Using Herbs and Spices–Outside the Comfort Zone

Taking the Plunge into a New, Spicy-Herbalish Adventure

I was throwing together a new stew recipe this morning. As I added the paprika and coriander I wondered why I used those two spices so rarely.

No doubt it has to do with we humans being creatures of habit. And when it comes to getting stuck in a rut, cooking is one of the easiest ones to get stuck in. Racing into the kitchen each night, who has time to flip through a cookbook for new inspiration? So we fall back on our same old standbys that use the same few herbs and spices.

As a kitchen coach, a request I hear a lot is, “Can you help me learn to use herbs and spices?” It seems there are a fair number of people use herbs and spices only rarely or are uncomfortable venturing beyond a few basics like basil, cinnamon and oregano.

That of course, is a misfortune that borders on tragic! Herbs and spices are one of the quickest, cheapest and most effective ways to take a meal from ordinary and ho hum to extraordinary and extremely enjoyable. What’s more, they are practically calorie-less! Could you ask for more?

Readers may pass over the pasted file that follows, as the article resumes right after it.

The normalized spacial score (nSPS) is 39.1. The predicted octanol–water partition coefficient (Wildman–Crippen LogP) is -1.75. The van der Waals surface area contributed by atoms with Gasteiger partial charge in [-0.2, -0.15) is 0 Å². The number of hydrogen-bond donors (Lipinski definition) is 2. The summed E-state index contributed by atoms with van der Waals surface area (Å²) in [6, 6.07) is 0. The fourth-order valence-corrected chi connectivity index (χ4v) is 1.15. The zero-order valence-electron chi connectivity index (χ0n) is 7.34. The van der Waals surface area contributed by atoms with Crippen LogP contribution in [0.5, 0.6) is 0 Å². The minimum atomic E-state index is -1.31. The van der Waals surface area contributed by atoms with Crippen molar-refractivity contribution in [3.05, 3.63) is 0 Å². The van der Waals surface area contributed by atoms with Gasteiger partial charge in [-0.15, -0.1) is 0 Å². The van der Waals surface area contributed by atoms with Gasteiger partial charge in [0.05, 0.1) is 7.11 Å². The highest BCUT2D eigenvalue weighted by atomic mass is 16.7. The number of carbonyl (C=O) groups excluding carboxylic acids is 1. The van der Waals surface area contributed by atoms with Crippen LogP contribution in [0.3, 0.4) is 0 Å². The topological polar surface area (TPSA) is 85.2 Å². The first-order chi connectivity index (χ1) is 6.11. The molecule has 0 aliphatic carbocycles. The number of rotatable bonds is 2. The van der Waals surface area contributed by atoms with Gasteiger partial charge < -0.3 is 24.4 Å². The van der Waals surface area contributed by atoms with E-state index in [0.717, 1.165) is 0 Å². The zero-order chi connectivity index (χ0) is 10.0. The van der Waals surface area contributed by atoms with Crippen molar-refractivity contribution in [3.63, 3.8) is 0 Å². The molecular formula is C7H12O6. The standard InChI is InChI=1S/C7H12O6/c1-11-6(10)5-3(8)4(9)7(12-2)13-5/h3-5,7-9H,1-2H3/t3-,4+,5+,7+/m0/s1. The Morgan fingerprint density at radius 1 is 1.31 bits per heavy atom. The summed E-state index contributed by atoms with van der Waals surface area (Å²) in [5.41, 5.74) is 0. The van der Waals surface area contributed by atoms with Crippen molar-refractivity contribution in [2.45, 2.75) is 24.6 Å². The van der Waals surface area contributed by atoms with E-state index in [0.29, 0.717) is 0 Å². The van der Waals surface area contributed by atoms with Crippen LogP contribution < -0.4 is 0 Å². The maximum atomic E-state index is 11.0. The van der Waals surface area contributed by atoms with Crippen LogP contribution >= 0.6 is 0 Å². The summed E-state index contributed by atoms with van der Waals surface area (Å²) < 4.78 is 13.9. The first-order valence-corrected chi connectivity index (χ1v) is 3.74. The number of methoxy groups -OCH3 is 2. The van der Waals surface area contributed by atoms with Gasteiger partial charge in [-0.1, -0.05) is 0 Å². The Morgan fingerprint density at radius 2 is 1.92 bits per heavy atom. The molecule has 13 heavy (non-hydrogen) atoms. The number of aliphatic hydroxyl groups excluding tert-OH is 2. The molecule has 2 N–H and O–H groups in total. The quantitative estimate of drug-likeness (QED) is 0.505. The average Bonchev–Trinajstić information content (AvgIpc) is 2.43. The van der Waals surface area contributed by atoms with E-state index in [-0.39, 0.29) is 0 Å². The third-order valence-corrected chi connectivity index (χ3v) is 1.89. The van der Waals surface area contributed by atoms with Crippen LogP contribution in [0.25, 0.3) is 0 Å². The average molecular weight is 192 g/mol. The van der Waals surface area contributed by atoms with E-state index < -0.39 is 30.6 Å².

So how do we get ourselves to take that sometimes uncomfortable step into a more interesting herb and spice zone? Begin by just being open to an spicy-herbalish experience. I get inspired most by fresh herbs, especially those in my garden and at the farmer’s market. This year, for instance, my garden boasts some lemon balm that I planted on a lark. I recently dared myself to try a nibble—and thank goodness. Now I am motivated to use its pungently rich lemon flavor in something.  (I’ll share a recipe later.)

I also get inspired by recipes that call for a new or rarely used flavorings—as with this morning’s stew recipe. I would normally default to my usual parsley and thyme combo. But Julee Rosso’s recipe for Beef Stew with Eggplant* had me combining coriander and paprika with cinnamon, allspice and cayenne pepper! Who wudda thunk that such a wild combination would make such an intriguingly delicious stew?

Other ways to instigate an herbalish, spicey experience: